Policy Paper1515
Final Exam30?

Since time immemorial, UT has awarded only whole-letter grades for classes (A, B, C, D, and F). But starting this semester they're adding + and - into the mix, albeit with no A+ possible, so the bar for an A just rose from 90 to 93. Bummer.

Therefore for an uncurved A I need 93 points total, or an additional 23.9 points out of a possible 30, which means a 80 or better on the final. (For an uncurved A-, which is not what I want, I need a 70 or better on the final.)

Wish me luck.

Reading for the Christmas break

PCL-4N.gif Greg Mankiw's students' favorite book from his freshman seminar reading list was Milton Friedman's Capitalism and Freedom, so I'm adding that to my reading list for the Christmas break. Thanks, Greg Mankiw's students.

Note to self: HB 501 PCL 4N

Friday, December 4, 2009

Uwe Reinhardt on moral hazard and war

From Paying for Health Care (and War, by the Way) by Uwe Reinhardt:
"Moral hazard" is a term commonly applied to certain financial contracts, under which one party is obliged to pay another money if a specified event (e.g., illness or a fire or an accident) occurs. The term refers to situations in which the very existence of the contract alters the behavior of one party, so that it increases the probability of the event's occurrence or the size of the monetary payoff based on that event, or both.

In the context of health care, having an insurance plan will increase the likelihood that a person will actually use the health care system. It will also probably increase the resource-intensity of the treatments chosen by patients and physicians. Some economists even theorize that such coverage encourages unhealthy lifestyles and reckless behavior.

In the context of the wider financial sector, the now openly demonstrated willingness of our government—whether it be the Bush or the Obama administration—to make taxpayers bear the financial risk of serious mismanagement or risk within the private financial sector is likely to bring about the moral hazard of future mismanagement. Much has been written about that threat.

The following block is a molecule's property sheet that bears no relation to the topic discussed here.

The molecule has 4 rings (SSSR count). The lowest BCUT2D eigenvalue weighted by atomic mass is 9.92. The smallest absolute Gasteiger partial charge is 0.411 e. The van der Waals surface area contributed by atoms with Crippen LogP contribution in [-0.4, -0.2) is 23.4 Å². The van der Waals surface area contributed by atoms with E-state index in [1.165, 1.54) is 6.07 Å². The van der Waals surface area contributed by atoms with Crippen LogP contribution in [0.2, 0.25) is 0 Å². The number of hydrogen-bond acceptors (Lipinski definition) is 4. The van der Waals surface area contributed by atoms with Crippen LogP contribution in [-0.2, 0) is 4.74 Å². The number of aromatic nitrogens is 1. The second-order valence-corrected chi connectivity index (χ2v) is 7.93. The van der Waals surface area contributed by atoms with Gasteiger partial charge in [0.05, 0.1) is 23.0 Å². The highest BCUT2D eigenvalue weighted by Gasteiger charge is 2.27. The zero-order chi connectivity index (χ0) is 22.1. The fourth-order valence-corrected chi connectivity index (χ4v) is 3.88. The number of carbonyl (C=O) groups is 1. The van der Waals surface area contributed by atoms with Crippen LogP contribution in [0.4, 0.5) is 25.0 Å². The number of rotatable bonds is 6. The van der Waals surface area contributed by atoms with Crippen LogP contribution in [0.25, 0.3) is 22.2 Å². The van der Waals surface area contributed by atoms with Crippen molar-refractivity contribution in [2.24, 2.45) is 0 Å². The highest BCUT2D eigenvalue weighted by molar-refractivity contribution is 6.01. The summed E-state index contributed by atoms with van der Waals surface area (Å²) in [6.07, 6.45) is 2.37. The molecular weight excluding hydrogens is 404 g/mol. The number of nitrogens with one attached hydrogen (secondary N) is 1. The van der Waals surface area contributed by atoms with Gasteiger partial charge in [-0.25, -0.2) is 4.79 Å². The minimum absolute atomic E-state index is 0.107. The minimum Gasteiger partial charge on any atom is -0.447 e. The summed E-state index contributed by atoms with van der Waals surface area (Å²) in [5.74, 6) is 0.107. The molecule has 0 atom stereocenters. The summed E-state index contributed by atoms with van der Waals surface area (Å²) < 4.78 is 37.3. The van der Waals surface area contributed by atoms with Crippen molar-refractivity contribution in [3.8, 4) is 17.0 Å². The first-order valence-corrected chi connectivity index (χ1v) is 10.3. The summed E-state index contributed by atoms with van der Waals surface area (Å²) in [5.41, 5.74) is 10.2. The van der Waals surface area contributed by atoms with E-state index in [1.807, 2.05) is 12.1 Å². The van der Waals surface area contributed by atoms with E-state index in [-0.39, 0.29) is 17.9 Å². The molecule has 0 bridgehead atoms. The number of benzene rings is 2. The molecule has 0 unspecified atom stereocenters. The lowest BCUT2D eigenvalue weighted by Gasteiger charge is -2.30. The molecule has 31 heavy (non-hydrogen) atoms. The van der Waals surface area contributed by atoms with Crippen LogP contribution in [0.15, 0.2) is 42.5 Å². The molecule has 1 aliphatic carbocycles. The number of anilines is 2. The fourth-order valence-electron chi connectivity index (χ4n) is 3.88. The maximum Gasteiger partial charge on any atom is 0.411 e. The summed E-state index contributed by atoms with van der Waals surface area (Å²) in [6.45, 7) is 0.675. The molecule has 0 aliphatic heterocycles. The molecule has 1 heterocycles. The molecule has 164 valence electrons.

My point in the op-ed article was that the term "moral hazard" can also be applied to the contingency of war and its cost.

If the monetary and the blood cost of war are shifted mainly to citizens other than the elites who are empowered to declare war and decide how it is conducted, I argued, then that elite is more likely to embrace war and to spend on it.

The best definition I've heard for "moral hazaard" is "overconsumption due to artificially low prices". Most people in our society, myself included, pay an artificially low price for war, so we consume more than we would at equilibrium.

In my health econ class, we've looked a lot at moral hazard as it relates to insurance. It's interesting to note the more general applciation.

Thursday, December 3, 2009

Look! There's a $20 U.S. Federal Reserve Note on the ground!

From The Efficiency of Silver Coins by The Incidental Economist:
There is a famous joke about economists: Two economists are walking to the beanie propeller hat shop. One says, "Look! There's a $20 U.S. Federal Reserve Note on the ground!" (remember, he's an economist). The other says, "Can't be. If that were true, someone would have already picked it up." They walk on, leaving the $20 bill on the ground.

The joke is about the efficiency of markets. In an efficient market opportunities to systematically make profits above the market average don't exist. Any news that suggests a profit opportunity is taken advantage of nearly instantly and the extra profit is arbitraged away. The $20 is gone. It can't be there. Don't bother looking for it. This is the efficient market hypothesis (EMH) in a nutshell.

Considering the utility of that last .75 points

Going into my macro final I have a grade of 99.25/100. I have the choice of skipping the final and keeping that grade or taking the final and possibly raising my average to 100. (If I were to score 100 on the final I could drop my grade for Exam 2, which was 97. If I were to score under 97 on the final, that grade would be dropped and my average would be unchanged.)

Now I have to consider the costs and benefits of studying for and taking the final. I've been thinking I would take it, since that would make the study for it, which would help cement the things I've learned this semester into my brain. I'm still leaning that way. But I have a long to-do list at work and a looming deadline, so the opportunity cost of studying is high, and could be huge if I were to miss my deadline.

The potential grade difference isn't significant to me, so instead of using the final exam as a forcing function I think I'll work instead and commit to thoroughly reviewing the material after I'm over the hump at work, which will be around the end of January.

Still, it would be nice to have a perfect 100 average...